JNBridge's Interop Tools Now Supporting On-Premises, Cloud Interop
JNBridge, the Boulder, Colo.-based maker of tools that connect Java and .NET Framework-based components and apps, is jumping deep into the cloud with a major update of its flagship toolset. JNBridgePro 6.0. will come with new features that company CTO Wayne Citrin says "allow developers to access both .NET-based and Java-based cloud services and APIs from ground or cloud-based clients written in the other platform, and to develop cloud-based services and APIs that incorporate both Java and .NET-based components."
"It does everything it did before, but in the cloud," Citrin said in a pre-conference interview at the Glue Conference in Colorado. "Our motto has always been 'interoperability everywhere,' and this is another step to making sure that happens."
In a nutshell, the new version of JNBridgePro supports Java/.NET interoperability projects where one or both of the end points are in the cloud. RedMonk analyst Michael Coté says there's a growing need for tools and services that integrate "this spaghetti bowl of end-points."
"At the end of the day," he added, "there are still no universal data formats [that] can be relied on to automate this passing of data seamlessly between different systems; developers still need to put in work to make incompatible end-points talk to each other, even if the cloud makes those end-points more 'friendly.'"
JNBridgePro is designed to connect Java and .NET Framework-based components and applications with Visual Studio and Eclipse plug-ins that remove the complexities of cross-platform interoperability. Version 6.0 of the product extends that interoperability to the cloud in three ways, Citrin explained: intra-cloud, where both platforms live in the same cloud (either in the same or different instances); inter-cloud, where the instances belong to different clouds; and both ground-to-cloud and cloud-to-ground, where the interoperability is between a cloud instance and an application running on the ground.
"Cloud-to-cloud is all about mixing and matching of services, and they just have to work together," Citrin explained. "Cloud-to-ground is really about all the making sure that anybody who could possibly use your service use it, regardless of the technology on their end.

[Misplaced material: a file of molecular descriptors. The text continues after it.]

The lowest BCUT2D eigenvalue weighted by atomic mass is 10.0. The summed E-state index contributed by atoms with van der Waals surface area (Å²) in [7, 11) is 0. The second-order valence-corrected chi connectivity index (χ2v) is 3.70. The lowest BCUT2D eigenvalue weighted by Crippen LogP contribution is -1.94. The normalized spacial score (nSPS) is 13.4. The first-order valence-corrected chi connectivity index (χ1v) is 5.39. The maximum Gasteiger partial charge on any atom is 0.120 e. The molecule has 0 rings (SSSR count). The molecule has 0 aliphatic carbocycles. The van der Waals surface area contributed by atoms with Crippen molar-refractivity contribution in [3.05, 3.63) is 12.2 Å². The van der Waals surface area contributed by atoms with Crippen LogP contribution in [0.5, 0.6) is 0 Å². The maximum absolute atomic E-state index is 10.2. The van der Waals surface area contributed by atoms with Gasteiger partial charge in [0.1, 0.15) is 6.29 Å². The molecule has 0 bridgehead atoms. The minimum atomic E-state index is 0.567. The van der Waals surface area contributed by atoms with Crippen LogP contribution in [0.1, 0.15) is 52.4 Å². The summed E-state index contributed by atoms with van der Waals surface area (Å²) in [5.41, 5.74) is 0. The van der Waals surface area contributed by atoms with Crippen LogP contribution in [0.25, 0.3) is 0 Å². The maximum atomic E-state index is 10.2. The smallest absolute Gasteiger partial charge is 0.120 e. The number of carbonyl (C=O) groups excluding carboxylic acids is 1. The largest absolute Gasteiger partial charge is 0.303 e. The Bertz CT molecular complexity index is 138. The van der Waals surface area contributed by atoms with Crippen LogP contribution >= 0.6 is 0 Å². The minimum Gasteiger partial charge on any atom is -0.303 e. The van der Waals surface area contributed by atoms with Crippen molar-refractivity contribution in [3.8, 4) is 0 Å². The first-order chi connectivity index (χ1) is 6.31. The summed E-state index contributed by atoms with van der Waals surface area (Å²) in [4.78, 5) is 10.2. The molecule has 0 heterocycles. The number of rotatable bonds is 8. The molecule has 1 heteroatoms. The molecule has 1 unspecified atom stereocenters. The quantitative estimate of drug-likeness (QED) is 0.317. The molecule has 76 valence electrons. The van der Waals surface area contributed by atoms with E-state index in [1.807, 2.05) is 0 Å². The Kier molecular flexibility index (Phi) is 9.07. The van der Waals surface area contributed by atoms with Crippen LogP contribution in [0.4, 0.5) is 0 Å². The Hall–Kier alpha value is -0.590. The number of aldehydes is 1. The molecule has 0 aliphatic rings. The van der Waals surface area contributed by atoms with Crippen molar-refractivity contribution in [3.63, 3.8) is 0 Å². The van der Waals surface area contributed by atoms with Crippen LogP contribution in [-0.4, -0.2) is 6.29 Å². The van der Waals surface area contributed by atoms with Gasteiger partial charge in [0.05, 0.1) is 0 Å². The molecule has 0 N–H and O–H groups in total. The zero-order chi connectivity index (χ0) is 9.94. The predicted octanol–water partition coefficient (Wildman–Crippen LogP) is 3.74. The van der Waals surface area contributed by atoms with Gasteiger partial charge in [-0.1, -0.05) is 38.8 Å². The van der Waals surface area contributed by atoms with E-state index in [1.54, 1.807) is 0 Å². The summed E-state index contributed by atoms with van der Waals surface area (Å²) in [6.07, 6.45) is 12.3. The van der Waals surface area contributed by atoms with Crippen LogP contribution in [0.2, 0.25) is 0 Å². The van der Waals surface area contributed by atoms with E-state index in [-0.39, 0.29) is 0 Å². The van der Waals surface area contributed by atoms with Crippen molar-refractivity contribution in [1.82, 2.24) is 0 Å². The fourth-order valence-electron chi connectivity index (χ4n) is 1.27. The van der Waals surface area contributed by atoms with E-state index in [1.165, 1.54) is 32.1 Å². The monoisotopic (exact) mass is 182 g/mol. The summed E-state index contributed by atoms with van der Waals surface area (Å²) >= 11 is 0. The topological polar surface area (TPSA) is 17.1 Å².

JNBridge began exploring the idea of interoperability in the cloud in 2009 with "Project Lightning," which the company showed off that year at JavaOne. The company demoed new software at the conference that showed Java-based clients accessing Azure (.NET-based) services, including support for Azure Cloud Drives, which showed how legacy apps can run in the cloud by simulating access to non-existent legacy facilities, such as the registry and file system.
"We learned a lot from that [project]," Citrin said. "We found that doing Java/.NET interoperability in the cloud was actually easier to do in the cloud with JNBridgePro than with other integration mechanisms, like service buses and cloud-based object brokers, because you didn't have to worry about creating special wrappers. You just had to take the processes, plug them in, and go for it. We took that knowledge and packaged it up in new capabilities in JNBridgePro."
There's a whole world outside Java and .NET, Coté observed, but the two platforms are "universes in themselves" that need plenty of help -- which bodes well for JNBridge's move to the cloud.
"There's so much valuable data and process locked in Java and .NET applications that can't just be left behind in whatever cloudy future is out there -- and refactoring all of that to be cloud friendly would be an onerous task," he said. "Instead, you need tools that help modernize those pools."
JNBridgePro 6.0 will be generally available on June 6. More information is available on the product download page here.
John K. Waters is the editor in chief of a number of Converge360.com sites, with a focus on high-end development, AI and future tech. He's been writing about cutting-edge technologies and culture of Silicon Valley for more than two decades, and he's written more than a dozen books. He also co-scripted the documentary film Silicon Valley: A 100 Year Renaissance, which aired on PBS. He can be reached at firstname.lastname@example.org.